WICHE: Starlings and the bird count

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By Jeneen Wiche

The surprising thing about starlings is that they are everywhere yet not from here.

It’s another story of one good intention going bad! Apparently back in 1890, in honor of a Shakespeare festival in New York City’s Central Park, 60 European starlings were released. The following year another 40 were released, and today the bird is one of the most numerous species in North America. 

Most species that adapt to city life seem to do well in North America. The starlings settled in and started raising their families under the eaves of the American History Museum; then they spread from town to town dropping down in flocks to feed on grubs in our suburban lawns. They made it from Central Park to Southern California in about 70 years. 

It’s funny, really, what makes a bird a nuisance. Have you really every looked closely at a starling; they are quite pretty, almost like an iridescent fiber-optic decoration.

This is their summer costume.

This time of the year, however, they are a bit dull but still interesting enough. They grow new white-tipped feathers in the fall, which make them look spotted.

One, alone, could be appreciated, but they never arrive alone. These highly social birds usually flock in the hundreds.

That’s why they get bad press. I hate when they land in the side yard or on the roof (where we collect our water) because of some sort of perceived threat that comes with numbers and the poop they leave behind.  

They eat insects and soft fruit largely, so on the one hand they could be beneficial if they eat Japanese beetle grubs from the lawn; in so doing they actively aerate our lawns as they push their beaks into the ground to expose their meal.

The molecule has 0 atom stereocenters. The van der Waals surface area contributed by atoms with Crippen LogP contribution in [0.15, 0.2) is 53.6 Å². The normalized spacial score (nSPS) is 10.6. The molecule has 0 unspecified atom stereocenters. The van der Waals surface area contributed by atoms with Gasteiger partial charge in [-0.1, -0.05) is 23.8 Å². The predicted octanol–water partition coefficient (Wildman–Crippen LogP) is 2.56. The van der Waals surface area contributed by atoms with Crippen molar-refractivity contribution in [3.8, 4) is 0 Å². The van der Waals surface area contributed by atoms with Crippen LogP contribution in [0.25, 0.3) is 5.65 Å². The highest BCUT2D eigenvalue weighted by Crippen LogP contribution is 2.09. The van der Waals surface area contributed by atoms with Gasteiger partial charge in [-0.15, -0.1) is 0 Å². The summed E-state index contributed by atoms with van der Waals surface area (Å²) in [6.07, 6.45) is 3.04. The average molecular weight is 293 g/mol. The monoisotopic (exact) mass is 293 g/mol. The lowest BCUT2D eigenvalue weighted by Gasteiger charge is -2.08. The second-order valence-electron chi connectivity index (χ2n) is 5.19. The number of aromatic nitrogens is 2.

On the other hand they can strip a cherry orchard in one sitting or poop all over the driveway or make you nervous with all their chattering.

Starlings are relatives of the mynah bird known for its ability to imitate other birds and humans. Mynahs can be taught to talk, even.

Starlings mostly chatter among themselves during the day as they move in flocks and at night, when they roost in trees. 

The Cornell Lab of Ornithology and the National Audubon Society host the Great Backyard Bird Count in February.

For the years participants in Indiana have counted on average about 13,000 starlings; in Kentucky the numbers average around 11,000. 

So, though I would rather not have to deal with flocks of European starlings year round, they are here to stay, it seems, and you can do your part in helping us keep track of their numbers (and those of other more desirable birds) by participating in the Great Backyard Bird Count coming up this Feb. 12-15.

You can visit www.birdsource.org for more information on how to participate and submit your count. Or, better yet, join the Louisville Nature Center for their Bird Activity Day on Feb. 6 from noon to 3 p.m. to learn the ropes first hand.

You can also join Joan Brown and others at the Nature Center on the Feb. 13 for the bird count at their location at 3745 Illinois Avenue just around the corner from the Louisville Zoo.

For more information on the Louisville Nature center activities call 502-458-1328 or ww.louisvillenaturecenter.org.